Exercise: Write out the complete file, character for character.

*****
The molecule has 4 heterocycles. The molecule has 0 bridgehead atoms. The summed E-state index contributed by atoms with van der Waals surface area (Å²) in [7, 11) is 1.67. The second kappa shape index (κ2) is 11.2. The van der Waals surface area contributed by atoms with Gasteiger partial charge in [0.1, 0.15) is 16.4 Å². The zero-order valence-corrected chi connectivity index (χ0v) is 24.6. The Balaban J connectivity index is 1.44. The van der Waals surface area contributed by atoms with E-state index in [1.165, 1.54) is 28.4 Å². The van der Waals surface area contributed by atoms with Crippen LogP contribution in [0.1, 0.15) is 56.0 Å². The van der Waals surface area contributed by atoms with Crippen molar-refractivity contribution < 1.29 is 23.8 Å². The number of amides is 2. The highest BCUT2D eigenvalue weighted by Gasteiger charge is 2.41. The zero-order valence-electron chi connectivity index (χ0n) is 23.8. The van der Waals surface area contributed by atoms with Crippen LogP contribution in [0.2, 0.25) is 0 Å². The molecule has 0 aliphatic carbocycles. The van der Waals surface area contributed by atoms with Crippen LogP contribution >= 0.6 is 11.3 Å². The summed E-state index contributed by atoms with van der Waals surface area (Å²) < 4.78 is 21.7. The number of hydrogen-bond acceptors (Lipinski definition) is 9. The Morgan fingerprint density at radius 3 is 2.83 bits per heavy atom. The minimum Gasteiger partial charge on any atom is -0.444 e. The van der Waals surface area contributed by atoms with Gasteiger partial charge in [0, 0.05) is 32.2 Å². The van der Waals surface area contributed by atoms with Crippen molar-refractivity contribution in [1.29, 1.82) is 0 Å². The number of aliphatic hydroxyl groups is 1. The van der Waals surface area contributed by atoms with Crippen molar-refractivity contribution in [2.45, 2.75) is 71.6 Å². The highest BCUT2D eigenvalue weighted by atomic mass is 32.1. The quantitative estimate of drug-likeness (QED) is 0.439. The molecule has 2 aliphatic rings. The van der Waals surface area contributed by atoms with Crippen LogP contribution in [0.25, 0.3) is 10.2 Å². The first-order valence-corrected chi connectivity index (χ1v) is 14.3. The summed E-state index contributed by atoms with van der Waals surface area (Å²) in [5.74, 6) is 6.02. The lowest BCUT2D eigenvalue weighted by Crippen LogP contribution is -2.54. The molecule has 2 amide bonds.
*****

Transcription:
The molecule has 4 heterocycles. The molecule has 0 bridgehead atoms. The summed E-state index contributed by atoms with van der Waals surface area (Å²) in [7, 11) is 1.67. The second kappa shape index (κ2) is 11.2. The van der Waals surface area contributed by atoms with Gasteiger partial charge in [0.1, 0.15) is 16.4 Å². The zero-order valence-corrected chi connectivity index (χ0v) is 24.6. The Balaban J connectivity index is 1.44. The van der Waals surface area contributed by atoms with E-state index in [1.165, 1.54) is 28.4 Å². The van der Waals surface area contributed by atoms with Crippen LogP contribution in [0.1, 0.15) is 56.0 Å². The van der Waals surface area contributed by atoms with Crippen molar-refractivity contribution < 1.29 is 23.8 Å². The number of amides is 2. The highest BCUT2D eigenvalue weighted by Gasteiger charge is 2.41. The zero-order valence-electron chi connectivity index (χ0n) is 23.8. The van der Waals surface area contributed by atoms with Crippen LogP contribution in [0.2, 0.25) is 0 Å². The molecule has 0 aliphatic carbocycles. The van der Waals surface area contributed by atoms with Crippen LogP contribution >= 0.6 is 11.3 Å². The summed E-state index contributed by atoms with van der Waals surface area (Å²) < 4.78 is 21.7. The number of hydrogen-bond acceptors (Lipinski definition) is 9. The Morgan fingerprint density at radius 3 is 2.83 bits per heavy atom. The minimum Gasteiger partial charge on any atom is -0.444 e. The van der Waals surface area contributed by atoms with Gasteiger partial charge in [0, 0.05) is 32.2 Å². The van der Waals surface area contributed by atoms with Crippen molar-refractivity contribution in [1.29, 1.82) is 0 Å². The number of aliphatic hydroxyl groups is 1. The van der Waals surface area contributed by atoms with Crippen molar-refractivity contribution in [2.45, 2.75) is 71.6 Å². The highest BCUT2D eigenvalue weighted by atomic mass is 32.1. The quantitative estimate of drug-likeness (QED) is 0.439. The molecule has 2 aliphatic rings. The van der Waals surface area contributed by atoms with Crippen LogP contribution in [0.25, 0.3) is 10.2 Å². The first-order valence-corrected chi connectivity index (χ1v) is 14.3. The summed E-state index contributed by atoms with van der Waals surface area (Å²) in [5.74, 6) is 6.02. The lowest BCUT2D eigenvalue weighted by Crippen LogP contribution is -2.54. The molecule has 2 amide bonds.